House Dems may challenge Electoral College certification
© Getty Images

A group of House Democrats is considering a challenge to Donald TrumpDonald John TrumpSasse: Trump shouldn't dignify Putin with Helsinki summit Top LGBT group projects message onto Presidential Palace in Helsinki ahead of Trump-Putin summit Hillary Clinton to Trump ahead of Putin summit: 'Do you know which team you play for?' MORE’s election at Friday's joint session to certify the Electoral College tally, Politico reported.

Members are allowed to protest when Congress officially counts the electoral votes, and Reps. Ed Perlmutter (D-Colo.), Bobby ScottRobert (Bobby) Cortez ScottOvernight Health Care: Judge blocks Kentucky Medicaid work requirements | Trump officials consider cuts to ObamaCare outreach | House probes HHS office in charge of migrant children Top House Dems request broad investigations into Trump immigration policy Overnight Defense: Defense spending bill amendments target hot-button issues | Space Force already facing hurdles | Senators voice 'deep' concerns at using military lawyers on immigration cases MORE (D-Va.) and Jamie Raskin (D-Md.) have signaled they may take advantage of that opportunity.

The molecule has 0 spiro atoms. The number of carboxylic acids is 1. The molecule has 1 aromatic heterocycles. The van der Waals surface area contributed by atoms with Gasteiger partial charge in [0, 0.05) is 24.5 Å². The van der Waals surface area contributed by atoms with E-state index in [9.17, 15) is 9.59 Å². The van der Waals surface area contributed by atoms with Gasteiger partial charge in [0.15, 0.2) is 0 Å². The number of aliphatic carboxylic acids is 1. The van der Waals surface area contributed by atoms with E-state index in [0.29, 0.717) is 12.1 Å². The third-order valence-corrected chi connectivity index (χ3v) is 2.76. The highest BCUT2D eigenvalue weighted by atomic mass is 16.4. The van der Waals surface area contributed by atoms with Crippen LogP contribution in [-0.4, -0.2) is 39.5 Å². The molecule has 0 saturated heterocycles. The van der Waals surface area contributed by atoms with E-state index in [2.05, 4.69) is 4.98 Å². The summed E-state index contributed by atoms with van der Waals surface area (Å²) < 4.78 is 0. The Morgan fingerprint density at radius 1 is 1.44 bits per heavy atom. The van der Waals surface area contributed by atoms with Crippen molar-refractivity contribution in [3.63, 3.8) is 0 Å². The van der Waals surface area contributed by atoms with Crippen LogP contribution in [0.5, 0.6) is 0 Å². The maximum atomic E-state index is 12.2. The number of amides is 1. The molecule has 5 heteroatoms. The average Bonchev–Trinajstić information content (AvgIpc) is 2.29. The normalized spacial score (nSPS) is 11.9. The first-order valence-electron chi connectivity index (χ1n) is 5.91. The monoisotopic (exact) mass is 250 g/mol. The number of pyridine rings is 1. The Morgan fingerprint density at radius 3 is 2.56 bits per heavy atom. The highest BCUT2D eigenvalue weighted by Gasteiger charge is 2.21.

But they would need the support of at least one senator to make an impact. While there's almost no chance of changing the outcome, a two-chamber challenge could delay certification by forcing the House and Senate to separately debate each protested Electoral College vote, according to Politico. 

ADVERTISEMENT
As of now, no senator has come forward to back such efforts. 

Should a senator join those protesting, the challenge to the Electoral College would be the third since the 1800s.

Ohio’s electoral votes were challenged in 2005, when certifying George W. Bush’s reelection. The protest delayed the confirmation of Bush’s win for hours but had no effect on the election results.

Progressive groups are reportedly behind the push for an Electoral College challenge. One group involved in this week's attempt, Unite for America, was behind a December push to persuade electors to change their selection when they cast votes on Dec. 19.